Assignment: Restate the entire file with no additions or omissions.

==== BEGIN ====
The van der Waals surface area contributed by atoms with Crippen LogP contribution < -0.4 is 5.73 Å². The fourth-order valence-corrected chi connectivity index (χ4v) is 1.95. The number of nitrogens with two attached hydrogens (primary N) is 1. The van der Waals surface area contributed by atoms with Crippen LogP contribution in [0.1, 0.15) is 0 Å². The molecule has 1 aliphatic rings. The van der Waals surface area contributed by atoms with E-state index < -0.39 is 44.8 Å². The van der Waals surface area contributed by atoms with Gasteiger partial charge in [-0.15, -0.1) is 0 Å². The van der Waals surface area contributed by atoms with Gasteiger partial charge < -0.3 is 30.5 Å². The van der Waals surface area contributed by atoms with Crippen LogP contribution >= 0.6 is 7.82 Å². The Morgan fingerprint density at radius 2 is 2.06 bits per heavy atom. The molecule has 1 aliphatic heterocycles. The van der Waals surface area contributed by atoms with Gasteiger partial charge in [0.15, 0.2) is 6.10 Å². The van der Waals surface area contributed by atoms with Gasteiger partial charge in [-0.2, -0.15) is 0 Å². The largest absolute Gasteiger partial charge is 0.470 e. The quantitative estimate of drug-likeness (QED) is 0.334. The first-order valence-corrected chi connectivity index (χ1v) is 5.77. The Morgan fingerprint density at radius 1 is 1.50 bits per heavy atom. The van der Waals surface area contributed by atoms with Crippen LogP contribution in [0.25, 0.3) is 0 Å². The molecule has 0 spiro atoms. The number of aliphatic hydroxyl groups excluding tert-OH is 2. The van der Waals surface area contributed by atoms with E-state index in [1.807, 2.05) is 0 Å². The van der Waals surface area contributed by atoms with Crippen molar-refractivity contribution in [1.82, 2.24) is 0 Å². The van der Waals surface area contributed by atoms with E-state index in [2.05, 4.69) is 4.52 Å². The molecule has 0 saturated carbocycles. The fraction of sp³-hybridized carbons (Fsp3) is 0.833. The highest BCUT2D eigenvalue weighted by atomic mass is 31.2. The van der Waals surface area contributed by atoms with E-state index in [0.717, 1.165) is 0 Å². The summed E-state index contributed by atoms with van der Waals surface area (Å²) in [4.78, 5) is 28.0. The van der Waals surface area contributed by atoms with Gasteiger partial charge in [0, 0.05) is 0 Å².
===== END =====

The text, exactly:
The van der Waals surface area contributed by atoms with Crippen LogP contribution < -0.4 is 5.73 Å². The fourth-order valence-corrected chi connectivity index (χ4v) is 1.95. The number of nitrogens with two attached hydrogens (primary N) is 1. The van der Waals surface area contributed by atoms with Crippen LogP contribution in [0.1, 0.15) is 0 Å². The molecule has 1 aliphatic rings. The van der Waals surface area contributed by atoms with E-state index < -0.39 is 44.8 Å². The van der Waals surface area contributed by atoms with Gasteiger partial charge in [-0.15, -0.1) is 0 Å². The van der Waals surface area contributed by atoms with Gasteiger partial charge < -0.3 is 30.5 Å². The van der Waals surface area contributed by atoms with Crippen LogP contribution >= 0.6 is 7.82 Å². The Morgan fingerprint density at radius 2 is 2.06 bits per heavy atom. The molecule has 1 aliphatic heterocycles. The van der Waals surface area contributed by atoms with Gasteiger partial charge in [0.15, 0.2) is 6.10 Å². The van der Waals surface area contributed by atoms with Gasteiger partial charge in [-0.2, -0.15) is 0 Å². The largest absolute Gasteiger partial charge is 0.470 e. The quantitative estimate of drug-likeness (QED) is 0.334. The first-order valence-corrected chi connectivity index (χ1v) is 5.77. The Morgan fingerprint density at radius 1 is 1.50 bits per heavy atom. The van der Waals surface area contributed by atoms with Crippen LogP contribution in [0.25, 0.3) is 0 Å². The molecule has 0 spiro atoms. The number of aliphatic hydroxyl groups excluding tert-OH is 2. The van der Waals surface area contributed by atoms with E-state index in [1.807, 2.05) is 0 Å². The van der Waals surface area contributed by atoms with Crippen molar-refractivity contribution in [1.82, 2.24) is 0 Å². The van der Waals surface area contributed by atoms with E-state index in [2.05, 4.69) is 4.52 Å². The molecule has 0 saturated carbocycles. The fraction of sp³-hybridized carbons (Fsp3) is 0.833. The highest BCUT2D eigenvalue weighted by atomic mass is 31.2. The van der Waals surface area contributed by atoms with E-state index in [0.717, 1.165) is 0 Å². The summed E-state index contributed by atoms with van der Waals surface area (Å²) in [4.78, 5) is 28.0. The van der Waals surface area contributed by atoms with Gasteiger partial charge in [0, 0.05) is 0 Å².